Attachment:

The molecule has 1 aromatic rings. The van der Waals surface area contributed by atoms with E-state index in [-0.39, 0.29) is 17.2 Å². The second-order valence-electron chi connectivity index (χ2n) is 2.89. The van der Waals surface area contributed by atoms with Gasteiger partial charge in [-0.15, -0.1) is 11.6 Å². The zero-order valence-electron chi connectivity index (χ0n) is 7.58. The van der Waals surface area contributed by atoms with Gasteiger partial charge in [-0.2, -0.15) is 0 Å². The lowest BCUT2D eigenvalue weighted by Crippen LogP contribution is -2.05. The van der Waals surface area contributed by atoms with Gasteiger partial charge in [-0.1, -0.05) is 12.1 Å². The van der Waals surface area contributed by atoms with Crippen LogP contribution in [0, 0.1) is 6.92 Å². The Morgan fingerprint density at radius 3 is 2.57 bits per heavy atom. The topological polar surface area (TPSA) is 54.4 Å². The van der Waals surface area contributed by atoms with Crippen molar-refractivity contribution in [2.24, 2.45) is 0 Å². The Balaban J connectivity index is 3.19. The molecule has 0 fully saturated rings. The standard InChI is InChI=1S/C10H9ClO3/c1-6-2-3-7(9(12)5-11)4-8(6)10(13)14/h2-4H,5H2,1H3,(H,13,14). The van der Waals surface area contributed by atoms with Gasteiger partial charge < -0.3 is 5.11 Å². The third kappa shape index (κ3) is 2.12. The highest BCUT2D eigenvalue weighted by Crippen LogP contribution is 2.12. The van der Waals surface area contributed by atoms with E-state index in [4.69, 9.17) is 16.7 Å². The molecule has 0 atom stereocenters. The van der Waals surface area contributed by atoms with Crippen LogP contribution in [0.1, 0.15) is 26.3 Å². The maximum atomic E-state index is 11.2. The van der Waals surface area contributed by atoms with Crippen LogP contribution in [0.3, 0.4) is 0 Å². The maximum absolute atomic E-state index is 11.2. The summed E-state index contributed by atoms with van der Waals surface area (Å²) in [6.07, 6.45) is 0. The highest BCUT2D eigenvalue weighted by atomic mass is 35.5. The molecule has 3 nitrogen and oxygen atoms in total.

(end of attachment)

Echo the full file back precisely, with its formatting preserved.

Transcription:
The molecule has 1 aromatic rings. The van der Waals surface area contributed by atoms with E-state index in [-0.39, 0.29) is 17.2 Å². The second-order valence-electron chi connectivity index (χ2n) is 2.89. The van der Waals surface area contributed by atoms with Gasteiger partial charge in [-0.15, -0.1) is 11.6 Å². The zero-order valence-electron chi connectivity index (χ0n) is 7.58. The van der Waals surface area contributed by atoms with Gasteiger partial charge in [-0.2, -0.15) is 0 Å². The lowest BCUT2D eigenvalue weighted by Crippen LogP contribution is -2.05. The van der Waals surface area contributed by atoms with Gasteiger partial charge in [-0.1, -0.05) is 12.1 Å². The van der Waals surface area contributed by atoms with Crippen LogP contribution in [0, 0.1) is 6.92 Å². The Morgan fingerprint density at radius 3 is 2.57 bits per heavy atom. The topological polar surface area (TPSA) is 54.4 Å². The van der Waals surface area contributed by atoms with Crippen molar-refractivity contribution in [2.24, 2.45) is 0 Å². The Balaban J connectivity index is 3.19. The molecule has 0 fully saturated rings. The standard InChI is InChI=1S/C10H9ClO3/c1-6-2-3-7(9(12)5-11)4-8(6)10(13)14/h2-4H,5H2,1H3,(H,13,14). The van der Waals surface area contributed by atoms with Gasteiger partial charge < -0.3 is 5.11 Å². The third kappa shape index (κ3) is 2.12. The highest BCUT2D eigenvalue weighted by Crippen LogP contribution is 2.12. The van der Waals surface area contributed by atoms with E-state index in [4.69, 9.17) is 16.7 Å². The molecule has 0 atom stereocenters. The van der Waals surface area contributed by atoms with Crippen LogP contribution in [0.1, 0.15) is 26.3 Å². The maximum atomic E-state index is 11.2. The van der Waals surface area contributed by atoms with Crippen LogP contribution in [0.3, 0.4) is 0 Å². The maximum absolute atomic E-state index is 11.2. The summed E-state index contributed by atoms with van der Waals surface area (Å²) in [6.07, 6.45) is 0. The highest BCUT2D eigenvalue weighted by atomic mass is 35.5. The molecule has 3 nitrogen and oxygen atoms in total.